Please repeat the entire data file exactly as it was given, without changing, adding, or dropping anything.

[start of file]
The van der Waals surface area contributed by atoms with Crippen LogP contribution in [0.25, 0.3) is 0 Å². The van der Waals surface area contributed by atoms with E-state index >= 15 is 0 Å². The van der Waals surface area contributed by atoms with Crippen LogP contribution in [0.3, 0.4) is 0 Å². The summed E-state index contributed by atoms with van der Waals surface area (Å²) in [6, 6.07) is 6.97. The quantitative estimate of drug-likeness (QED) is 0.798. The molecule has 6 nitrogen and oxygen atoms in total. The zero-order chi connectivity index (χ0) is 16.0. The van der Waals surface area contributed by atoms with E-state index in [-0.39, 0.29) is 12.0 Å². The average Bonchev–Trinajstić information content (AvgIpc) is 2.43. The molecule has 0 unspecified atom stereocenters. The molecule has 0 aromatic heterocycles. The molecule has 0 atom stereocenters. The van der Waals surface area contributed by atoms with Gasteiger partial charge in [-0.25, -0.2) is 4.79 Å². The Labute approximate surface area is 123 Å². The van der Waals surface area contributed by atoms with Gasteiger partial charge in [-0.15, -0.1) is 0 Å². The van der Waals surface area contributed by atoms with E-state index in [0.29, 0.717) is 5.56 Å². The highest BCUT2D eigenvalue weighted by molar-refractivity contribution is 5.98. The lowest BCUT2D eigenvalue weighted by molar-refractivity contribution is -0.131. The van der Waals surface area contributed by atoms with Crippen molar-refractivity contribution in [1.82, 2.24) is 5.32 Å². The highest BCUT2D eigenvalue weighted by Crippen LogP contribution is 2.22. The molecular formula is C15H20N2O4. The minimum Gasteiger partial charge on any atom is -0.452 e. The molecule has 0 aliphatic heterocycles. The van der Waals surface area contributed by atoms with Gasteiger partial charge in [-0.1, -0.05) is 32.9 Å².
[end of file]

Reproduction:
The van der Waals surface area contributed by atoms with Crippen LogP contribution in [0.25, 0.3) is 0 Å². The van der Waals surface area contributed by atoms with E-state index >= 15 is 0 Å². The van der Waals surface area contributed by atoms with Crippen LogP contribution in [0.3, 0.4) is 0 Å². The summed E-state index contributed by atoms with van der Waals surface area (Å²) in [6, 6.07) is 6.97. The quantitative estimate of drug-likeness (QED) is 0.798. The molecule has 6 nitrogen and oxygen atoms in total. The zero-order chi connectivity index (χ0) is 16.0. The van der Waals surface area contributed by atoms with E-state index in [-0.39, 0.29) is 12.0 Å². The average Bonchev–Trinajstić information content (AvgIpc) is 2.43. The molecule has 0 unspecified atom stereocenters. The molecule has 0 aromatic heterocycles. The molecule has 0 atom stereocenters. The van der Waals surface area contributed by atoms with Gasteiger partial charge in [-0.25, -0.2) is 4.79 Å². The Labute approximate surface area is 123 Å². The van der Waals surface area contributed by atoms with Gasteiger partial charge in [-0.15, -0.1) is 0 Å². The van der Waals surface area contributed by atoms with E-state index in [0.29, 0.717) is 5.56 Å². The highest BCUT2D eigenvalue weighted by molar-refractivity contribution is 5.98. The lowest BCUT2D eigenvalue weighted by molar-refractivity contribution is -0.131. The van der Waals surface area contributed by atoms with Crippen molar-refractivity contribution in [1.82, 2.24) is 5.32 Å². The highest BCUT2D eigenvalue weighted by Crippen LogP contribution is 2.22. The molecular formula is C15H20N2O4. The minimum Gasteiger partial charge on any atom is -0.452 e. The molecule has 0 aliphatic heterocycles. The van der Waals surface area contributed by atoms with Gasteiger partial charge in [-0.1, -0.05) is 32.9 Å².